Most often, personal data is leaked due to erroneous or malicious actions of company employees. To mitigate risks, it is necessary to take a more responsible approach to the assignment of security levels and to implement additional measures, which might include penetration tests, timely security audits, adoption of conformity-assessed security systems, or separately protected communication channels, and measure it at least once a year to govern the security level of the infrastructure and internal databases. Each organisation must focus on their individual solutions to protect itself against data leaks.


Additionally, the rapid adoption of technology, and more specifically AI, which has flourished during Covid-19, creates further challenges. Organisations need to ensure they adhere to regulations such as GDPR and protect the rights and freedoms of individuals while protecting against biases if a robot processes streams of data for them. In this context, understanding data flow is key.


The data privacy remains an emerging and growing challenge. During the first three years of GDPR, enforcement has not been at the levels expected, but enforcement to date has placed an emphasis on culture and processes of data protection overall and not just on actual breaches. Meeting GDPR compliance can be challenging, and it definitely is not a “do once and forget” activity. Notwithstanding other distractions (such as Covid), indications suggest that the focus is coming back on the completeness and effectiveness of Data Privacy mechanisms. Ensuring that privacy mechanisms are well-designed, embedded and operating effectively seems to be high on most organisations’ to-do lists.


3. Ethics and culture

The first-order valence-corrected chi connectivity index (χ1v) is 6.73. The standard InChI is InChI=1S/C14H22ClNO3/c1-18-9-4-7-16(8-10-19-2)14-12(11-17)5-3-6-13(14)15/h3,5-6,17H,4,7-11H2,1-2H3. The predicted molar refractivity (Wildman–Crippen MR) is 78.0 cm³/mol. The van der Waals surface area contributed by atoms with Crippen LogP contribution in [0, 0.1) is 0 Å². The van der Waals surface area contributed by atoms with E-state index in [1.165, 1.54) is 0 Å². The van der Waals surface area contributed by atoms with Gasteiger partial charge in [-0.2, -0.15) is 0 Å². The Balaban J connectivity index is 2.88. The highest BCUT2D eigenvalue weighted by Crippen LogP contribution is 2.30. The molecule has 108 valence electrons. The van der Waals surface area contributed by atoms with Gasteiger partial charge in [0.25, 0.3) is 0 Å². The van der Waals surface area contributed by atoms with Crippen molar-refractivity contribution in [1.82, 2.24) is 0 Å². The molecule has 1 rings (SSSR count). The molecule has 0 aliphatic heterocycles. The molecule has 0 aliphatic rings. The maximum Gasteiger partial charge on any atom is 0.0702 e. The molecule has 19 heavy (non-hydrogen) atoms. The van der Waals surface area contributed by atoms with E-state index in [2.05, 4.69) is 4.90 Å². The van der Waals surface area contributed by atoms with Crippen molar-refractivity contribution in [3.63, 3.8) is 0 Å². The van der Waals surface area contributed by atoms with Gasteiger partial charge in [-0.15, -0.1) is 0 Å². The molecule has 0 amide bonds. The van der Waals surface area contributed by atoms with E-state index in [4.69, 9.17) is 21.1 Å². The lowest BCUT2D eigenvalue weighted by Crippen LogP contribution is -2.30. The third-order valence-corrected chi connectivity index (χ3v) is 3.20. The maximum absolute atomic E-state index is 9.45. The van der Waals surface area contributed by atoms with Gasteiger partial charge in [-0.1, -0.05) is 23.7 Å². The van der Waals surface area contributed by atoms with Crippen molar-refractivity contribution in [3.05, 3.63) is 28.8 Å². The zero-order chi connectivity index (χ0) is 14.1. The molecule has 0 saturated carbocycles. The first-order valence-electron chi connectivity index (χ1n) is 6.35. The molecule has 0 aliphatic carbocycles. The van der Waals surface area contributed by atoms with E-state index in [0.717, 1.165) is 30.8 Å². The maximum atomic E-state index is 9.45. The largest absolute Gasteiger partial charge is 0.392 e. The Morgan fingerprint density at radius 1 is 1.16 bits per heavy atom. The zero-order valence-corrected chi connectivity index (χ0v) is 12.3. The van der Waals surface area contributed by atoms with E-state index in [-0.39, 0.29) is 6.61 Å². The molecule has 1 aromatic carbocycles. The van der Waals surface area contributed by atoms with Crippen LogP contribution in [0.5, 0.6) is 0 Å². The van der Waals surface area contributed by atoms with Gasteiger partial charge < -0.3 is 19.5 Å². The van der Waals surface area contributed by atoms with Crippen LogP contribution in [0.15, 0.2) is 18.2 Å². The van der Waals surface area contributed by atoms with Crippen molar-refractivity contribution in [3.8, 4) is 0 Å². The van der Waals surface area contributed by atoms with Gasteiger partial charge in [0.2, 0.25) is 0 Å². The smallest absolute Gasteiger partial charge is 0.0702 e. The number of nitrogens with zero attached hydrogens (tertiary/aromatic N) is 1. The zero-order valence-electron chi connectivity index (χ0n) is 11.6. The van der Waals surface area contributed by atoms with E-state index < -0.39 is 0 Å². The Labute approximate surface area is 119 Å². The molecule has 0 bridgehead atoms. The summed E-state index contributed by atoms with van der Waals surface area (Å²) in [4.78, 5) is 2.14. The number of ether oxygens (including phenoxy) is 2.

The global crisis has revealed ethical and corporate weaknesses in many ways and served as a test for some of the norms of business ethics. The main question on the agenda is how companies can recreate, promote, and maintain their ethics and culture in the digital and hybrid workplace. According to the statistics, 82% of the ethics and culture survey respondents have identified that company values are crucial at motivating the employees to act in accordance with the standards in unprecedented circumstances. Ethical behaviour and immaculate compliance are critical for the business of financial services, and even though most companies always have been more than serious about these, a stronger focus is now on the agenda. And, while the level of seriousness may vary country by country, we have identified some global commonalities and areas of active engagement that help companies to ensure their ethics and compliance culture are above the industry benchmark.


Since pandemics exposed companies to an expanded risks matrix, reattending and rethinking risks management strategy exercises moved to the top of to-do lists. According to the research, the majority of organisations are confident in their risk assessment mechanism and find it effective, however, most of them still think there is room for an implementation of a more holistic approach.


This gap is caused by constantly changing rules and upcoming regulatory updates that keep popping up without giving organizations time to absorb the previous ones. Apart from managing risks, companies are also obliged to keep policies, procedures, training, communications, reporting, investigations, and misconducts under control.